Magazine article Artforum International

Mrinalini Mukherjee

Magazine article Artforum International

Mrinalini Mukherjee

Article excerpt

Mrinalini Mukherjee

NATIONAL GALLERY OF MODERN ART, NEW DELHI

MRINALINI MUKHERJEE'S fiber sculptures are efflorescent in both form and technique, gradually blossoming into their final shapes, some standing more than seven feet tall. And her palette--a spectrum of deep greens, yellows, reds, blues, and purples complementing the material's natural browns--only adds to the works' lushness. For more than two decades, beginning in 1969, Mukherjee exclusively worked with fiber, producing the strange and singular oeuvre that was at the heart of her breathtaking retrospective at the National Gallery of Modern Art in New Delhi, where she lived and worked since 1972. Like the work of other pioneers of fiber art, Mukherjee's resolutely physical, organic, three-dimensional creations broke through the gridded rational order and orthogonal frames of woven textiles and tapestries, pushing the medium beyond pictorial conventions into the realm of sculpture.

Curated by gallerist Peter Nagy, the exhibition spanned more than four decades of Mukherjee's practice, bringing together ninety-three works in natural fiber (predominantly hemp but also jute and sisal), ceramics, and bronze, the three very different materials she used throughout her career. Forgoing a more traditional chronological or medium-specific approach, Nagy distributed the work through the galleries, rhythmically balancing the verticality of the fiber pieces with the lateral arabesques and earth bound clusters of the bronzes and ceramics, a strategy that strengthened the impact of Mukherjee's abiding formal and thematic concerns while still allowing for comparisons between the materials. The show opened with a sampling of Mukherjee's work in each medium: Three large ceramics sat on a low plinth in the middle of the main gallery, while small rooms to the right and left showcased theatrically lit fiber and bronze pieces.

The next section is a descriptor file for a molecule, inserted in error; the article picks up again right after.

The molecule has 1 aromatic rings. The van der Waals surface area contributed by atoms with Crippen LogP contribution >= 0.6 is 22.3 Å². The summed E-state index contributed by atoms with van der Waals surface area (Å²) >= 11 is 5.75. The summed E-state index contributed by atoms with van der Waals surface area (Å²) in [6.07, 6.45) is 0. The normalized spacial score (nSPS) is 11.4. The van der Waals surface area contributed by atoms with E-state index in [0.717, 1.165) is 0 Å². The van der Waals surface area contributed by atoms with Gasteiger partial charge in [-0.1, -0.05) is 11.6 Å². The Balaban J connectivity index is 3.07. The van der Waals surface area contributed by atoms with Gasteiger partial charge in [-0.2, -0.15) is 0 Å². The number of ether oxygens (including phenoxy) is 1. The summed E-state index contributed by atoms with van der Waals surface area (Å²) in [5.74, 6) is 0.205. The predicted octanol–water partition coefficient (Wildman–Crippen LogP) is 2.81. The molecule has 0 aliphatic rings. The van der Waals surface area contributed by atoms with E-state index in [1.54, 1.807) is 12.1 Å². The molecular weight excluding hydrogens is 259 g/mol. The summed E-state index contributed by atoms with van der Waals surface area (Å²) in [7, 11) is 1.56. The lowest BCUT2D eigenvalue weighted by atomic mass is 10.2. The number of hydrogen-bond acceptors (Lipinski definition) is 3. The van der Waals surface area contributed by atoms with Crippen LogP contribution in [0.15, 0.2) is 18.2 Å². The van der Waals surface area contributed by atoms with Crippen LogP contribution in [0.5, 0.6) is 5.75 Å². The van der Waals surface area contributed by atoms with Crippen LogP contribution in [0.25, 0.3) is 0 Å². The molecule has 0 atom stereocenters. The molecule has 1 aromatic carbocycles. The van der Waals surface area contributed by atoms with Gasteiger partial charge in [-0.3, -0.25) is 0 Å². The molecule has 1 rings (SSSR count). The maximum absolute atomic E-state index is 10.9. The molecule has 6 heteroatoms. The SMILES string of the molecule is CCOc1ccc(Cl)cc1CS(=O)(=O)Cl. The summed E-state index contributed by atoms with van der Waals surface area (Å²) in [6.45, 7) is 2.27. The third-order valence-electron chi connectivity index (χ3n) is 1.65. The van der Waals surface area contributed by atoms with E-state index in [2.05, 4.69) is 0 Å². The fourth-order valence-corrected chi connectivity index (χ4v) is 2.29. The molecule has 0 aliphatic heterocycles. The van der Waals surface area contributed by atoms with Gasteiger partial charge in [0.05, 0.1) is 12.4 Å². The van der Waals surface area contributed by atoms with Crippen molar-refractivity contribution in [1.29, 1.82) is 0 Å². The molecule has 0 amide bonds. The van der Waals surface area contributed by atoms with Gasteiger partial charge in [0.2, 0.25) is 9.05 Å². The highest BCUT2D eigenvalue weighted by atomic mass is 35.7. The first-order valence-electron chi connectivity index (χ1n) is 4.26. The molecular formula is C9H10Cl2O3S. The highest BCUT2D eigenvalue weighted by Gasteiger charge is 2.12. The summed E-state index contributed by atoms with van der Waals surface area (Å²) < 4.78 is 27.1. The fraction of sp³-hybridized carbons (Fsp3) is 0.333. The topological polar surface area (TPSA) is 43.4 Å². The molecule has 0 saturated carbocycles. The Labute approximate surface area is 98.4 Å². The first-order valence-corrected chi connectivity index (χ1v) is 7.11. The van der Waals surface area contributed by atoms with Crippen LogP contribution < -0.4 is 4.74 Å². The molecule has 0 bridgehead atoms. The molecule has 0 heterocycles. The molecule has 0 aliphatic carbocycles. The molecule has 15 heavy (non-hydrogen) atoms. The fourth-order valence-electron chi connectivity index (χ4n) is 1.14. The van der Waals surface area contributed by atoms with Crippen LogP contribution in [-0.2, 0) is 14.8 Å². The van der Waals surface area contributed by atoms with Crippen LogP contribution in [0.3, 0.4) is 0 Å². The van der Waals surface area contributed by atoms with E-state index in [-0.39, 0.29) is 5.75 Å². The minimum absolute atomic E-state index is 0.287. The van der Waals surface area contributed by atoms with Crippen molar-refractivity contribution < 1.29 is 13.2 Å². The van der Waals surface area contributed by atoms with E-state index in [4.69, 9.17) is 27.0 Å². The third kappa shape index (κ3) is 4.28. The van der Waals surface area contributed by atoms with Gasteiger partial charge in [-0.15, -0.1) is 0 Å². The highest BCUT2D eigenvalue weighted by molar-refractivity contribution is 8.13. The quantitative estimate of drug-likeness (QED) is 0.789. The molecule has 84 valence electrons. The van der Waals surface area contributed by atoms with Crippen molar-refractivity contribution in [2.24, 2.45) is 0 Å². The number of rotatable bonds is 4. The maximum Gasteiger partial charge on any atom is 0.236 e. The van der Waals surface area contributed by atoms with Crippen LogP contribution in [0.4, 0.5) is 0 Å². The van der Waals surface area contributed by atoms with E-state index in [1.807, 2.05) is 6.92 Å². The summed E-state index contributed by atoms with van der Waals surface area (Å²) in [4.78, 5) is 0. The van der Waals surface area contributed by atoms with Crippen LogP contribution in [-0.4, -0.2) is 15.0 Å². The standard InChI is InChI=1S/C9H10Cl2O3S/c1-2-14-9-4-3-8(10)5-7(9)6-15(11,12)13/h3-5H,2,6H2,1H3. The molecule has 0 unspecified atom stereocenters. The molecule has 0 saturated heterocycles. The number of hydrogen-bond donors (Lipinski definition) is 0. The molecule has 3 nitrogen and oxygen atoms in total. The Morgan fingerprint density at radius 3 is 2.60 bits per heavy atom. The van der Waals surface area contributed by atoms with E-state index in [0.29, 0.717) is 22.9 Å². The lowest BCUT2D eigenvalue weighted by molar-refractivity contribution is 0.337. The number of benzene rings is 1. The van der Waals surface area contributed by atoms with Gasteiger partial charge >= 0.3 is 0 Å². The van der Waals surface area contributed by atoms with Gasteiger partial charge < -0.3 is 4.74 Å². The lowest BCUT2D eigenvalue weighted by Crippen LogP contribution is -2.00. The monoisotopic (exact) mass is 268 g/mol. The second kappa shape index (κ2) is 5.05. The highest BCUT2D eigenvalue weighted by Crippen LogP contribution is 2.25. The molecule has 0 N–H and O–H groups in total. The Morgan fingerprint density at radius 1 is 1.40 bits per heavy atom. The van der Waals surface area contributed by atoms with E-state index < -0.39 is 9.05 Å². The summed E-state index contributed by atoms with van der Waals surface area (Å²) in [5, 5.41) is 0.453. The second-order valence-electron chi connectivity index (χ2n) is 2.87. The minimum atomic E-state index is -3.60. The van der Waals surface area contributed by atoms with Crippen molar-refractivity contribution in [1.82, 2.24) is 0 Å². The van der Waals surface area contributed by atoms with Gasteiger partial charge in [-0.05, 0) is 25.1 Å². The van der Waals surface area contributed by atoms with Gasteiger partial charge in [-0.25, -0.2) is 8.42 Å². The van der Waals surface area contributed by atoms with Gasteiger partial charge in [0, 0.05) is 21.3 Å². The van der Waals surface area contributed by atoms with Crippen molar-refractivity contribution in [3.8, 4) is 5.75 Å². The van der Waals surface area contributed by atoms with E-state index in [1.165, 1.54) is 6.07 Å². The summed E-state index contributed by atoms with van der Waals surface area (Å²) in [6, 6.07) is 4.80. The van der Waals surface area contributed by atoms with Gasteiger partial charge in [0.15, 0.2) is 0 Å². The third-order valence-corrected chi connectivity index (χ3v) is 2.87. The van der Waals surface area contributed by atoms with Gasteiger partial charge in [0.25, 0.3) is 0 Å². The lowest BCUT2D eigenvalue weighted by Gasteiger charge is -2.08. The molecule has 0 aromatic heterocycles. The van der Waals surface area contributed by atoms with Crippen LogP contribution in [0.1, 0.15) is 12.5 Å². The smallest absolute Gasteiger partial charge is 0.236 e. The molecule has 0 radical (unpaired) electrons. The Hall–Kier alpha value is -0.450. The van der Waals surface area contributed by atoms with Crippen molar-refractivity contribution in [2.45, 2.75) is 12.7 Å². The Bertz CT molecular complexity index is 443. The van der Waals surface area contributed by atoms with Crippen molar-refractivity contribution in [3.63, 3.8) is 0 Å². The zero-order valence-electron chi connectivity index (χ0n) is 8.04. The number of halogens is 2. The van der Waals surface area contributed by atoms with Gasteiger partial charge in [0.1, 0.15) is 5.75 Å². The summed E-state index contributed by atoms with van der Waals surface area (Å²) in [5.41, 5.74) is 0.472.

Mukherjee grew up surrounded by art. Born in Bombay in 1949, she was the only child of two artists. Her father, Benode Behari, was a renowned painter and muralist, and a pioneer of the Bengali modernism associated with Nandalal Bose and Abanindranath Tagore; he studied and then taught at Kala Bhavana (the Institute of Fine Arts) at Visva-Bharati University in Santiniketan in rural West Bengal, a famous school that encouraged the pursuit of learning in communion with nature, following the philosophy of its founder, Rabindranath Tagore. Mukherjee studied at Maharaja Sayajirao University in Baroda from 1965 to 1972, training in painting, printmaking, and mural making with one of her father's students, K. G. Subramanyan. An influential artist-pedagogue, Subramanyan firmly rejected the Western modernist hierarchy between art and craft. In India, vernacular and artisanal practices still flourished in what Subramanyan called "the living tradition," and he urged generations of students to engage with this legacy by adopting its materials and techniques for their own expressive agendas. Mukherjee began experimenting with jute and was encouraged by Subramanyan to adopt natural fiber as her chosen medium once she began working with him in the murals department.

The large, curtain-like macrame piece Water Fall, 1975, the exhibition's earliest work, gives some indication of Mukherjee's beginnings. Hanging off a horizontal wooden rod, six plaits of natural rope, each with numerous variously patterned sections, rest atop a knotted backdrop featuring a spectrum of hand-dyed, watery blue-greens. Tangled up on the floor, the frayed ends suggest the churning currents at a cataract's base. Unlike weaving and knitting, knotting--the principal gesture of Mukherjee's technique--allows for the creation not just of two-dimensional surfaces but also three-dimensional volumes. Instead of the mechanical repetition of weaving, knotting enables greater complexity, allowing for both intuitive accident and human predetermination.

By 1980, Mukherjee had begun to move away from the wall, abandoning the flat, rectangular format and tethering her creations to simple, curved metal armatures instead of straight wooden rods. …

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